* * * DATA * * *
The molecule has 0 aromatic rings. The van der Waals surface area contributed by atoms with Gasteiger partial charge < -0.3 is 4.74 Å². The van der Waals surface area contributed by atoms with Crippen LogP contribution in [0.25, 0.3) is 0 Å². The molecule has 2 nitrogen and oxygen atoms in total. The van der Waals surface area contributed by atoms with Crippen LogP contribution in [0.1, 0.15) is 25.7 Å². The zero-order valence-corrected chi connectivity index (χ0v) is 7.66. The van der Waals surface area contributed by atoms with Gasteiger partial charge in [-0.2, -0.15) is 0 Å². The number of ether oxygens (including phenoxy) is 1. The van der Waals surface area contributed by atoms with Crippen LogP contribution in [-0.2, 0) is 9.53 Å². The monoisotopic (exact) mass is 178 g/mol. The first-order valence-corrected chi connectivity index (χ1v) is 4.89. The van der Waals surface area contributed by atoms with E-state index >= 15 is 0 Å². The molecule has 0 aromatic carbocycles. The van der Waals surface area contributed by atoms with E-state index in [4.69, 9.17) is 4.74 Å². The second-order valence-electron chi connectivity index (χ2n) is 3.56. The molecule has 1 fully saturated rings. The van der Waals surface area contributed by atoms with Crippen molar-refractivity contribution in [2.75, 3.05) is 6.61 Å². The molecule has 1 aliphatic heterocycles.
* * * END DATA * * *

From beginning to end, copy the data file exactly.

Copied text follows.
The molecule has 0 aromatic rings. The van der Waals surface area contributed by atoms with Gasteiger partial charge < -0.3 is 4.74 Å². The van der Waals surface area contributed by atoms with Crippen LogP contribution in [0.25, 0.3) is 0 Å². The molecule has 2 nitrogen and oxygen atoms in total. The van der Waals surface area contributed by atoms with Crippen LogP contribution in [0.1, 0.15) is 25.7 Å². The zero-order valence-corrected chi connectivity index (χ0v) is 7.66. The van der Waals surface area contributed by atoms with Gasteiger partial charge in [-0.2, -0.15) is 0 Å². The number of ether oxygens (including phenoxy) is 1. The van der Waals surface area contributed by atoms with Crippen LogP contribution in [-0.2, 0) is 9.53 Å². The monoisotopic (exact) mass is 178 g/mol. The first-order valence-corrected chi connectivity index (χ1v) is 4.89. The van der Waals surface area contributed by atoms with E-state index >= 15 is 0 Å². The molecule has 0 aromatic carbocycles. The van der Waals surface area contributed by atoms with E-state index in [4.69, 9.17) is 4.74 Å². The second-order valence-electron chi connectivity index (χ2n) is 3.56. The molecule has 1 fully saturated rings. The van der Waals surface area contributed by atoms with Crippen molar-refractivity contribution in [2.75, 3.05) is 6.61 Å². The molecule has 1 aliphatic heterocycles.